Wednesday, December 14, 2011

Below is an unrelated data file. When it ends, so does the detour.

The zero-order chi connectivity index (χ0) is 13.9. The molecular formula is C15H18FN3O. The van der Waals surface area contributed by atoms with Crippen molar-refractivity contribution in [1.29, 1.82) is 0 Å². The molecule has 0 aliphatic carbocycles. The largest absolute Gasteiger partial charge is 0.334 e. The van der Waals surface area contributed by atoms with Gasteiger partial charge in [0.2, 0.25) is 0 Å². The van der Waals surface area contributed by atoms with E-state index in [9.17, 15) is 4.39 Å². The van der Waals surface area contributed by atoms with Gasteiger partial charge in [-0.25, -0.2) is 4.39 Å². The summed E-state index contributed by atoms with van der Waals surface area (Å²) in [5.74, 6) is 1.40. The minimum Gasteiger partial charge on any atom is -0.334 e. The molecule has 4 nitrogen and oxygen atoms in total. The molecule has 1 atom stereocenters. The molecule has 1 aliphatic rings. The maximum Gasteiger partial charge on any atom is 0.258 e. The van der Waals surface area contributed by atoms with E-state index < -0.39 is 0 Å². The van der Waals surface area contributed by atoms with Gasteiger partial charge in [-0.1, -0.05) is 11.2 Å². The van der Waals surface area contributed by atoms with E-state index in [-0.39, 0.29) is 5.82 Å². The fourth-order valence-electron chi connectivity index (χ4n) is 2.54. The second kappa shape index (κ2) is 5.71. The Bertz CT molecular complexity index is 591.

Enduring significant suffering seems to create the opportunity to be drawn deeper into a relationship with God. In his book "The Call," Os Guiness writes, "If we have never had the experience of taking our commonplace religous shoes off our commonplace religious feet, and getting rid of all the undue familiarity with which we approach God, it is questionable whether we have ever stood in His presence. The people who are flippant and familiar are those who have never yet been introduced to Jesus Christ." It is certainly not necessary to have to endure significant suffering in order to get rid of a flippant religious attitude or what Guiness calls "undue familiarity" with God. But for me and for other grieving parents we know, we have realized through the death of our children how much more mysterious, profound, powerful and loving are the ways of God than what our simple minds had previously understood. When Christ calls us to follow him, He calls us to set aside our overly-simplified conceptions of who God is and know Him and His love for us through even the most difficult life events, even the death of our child.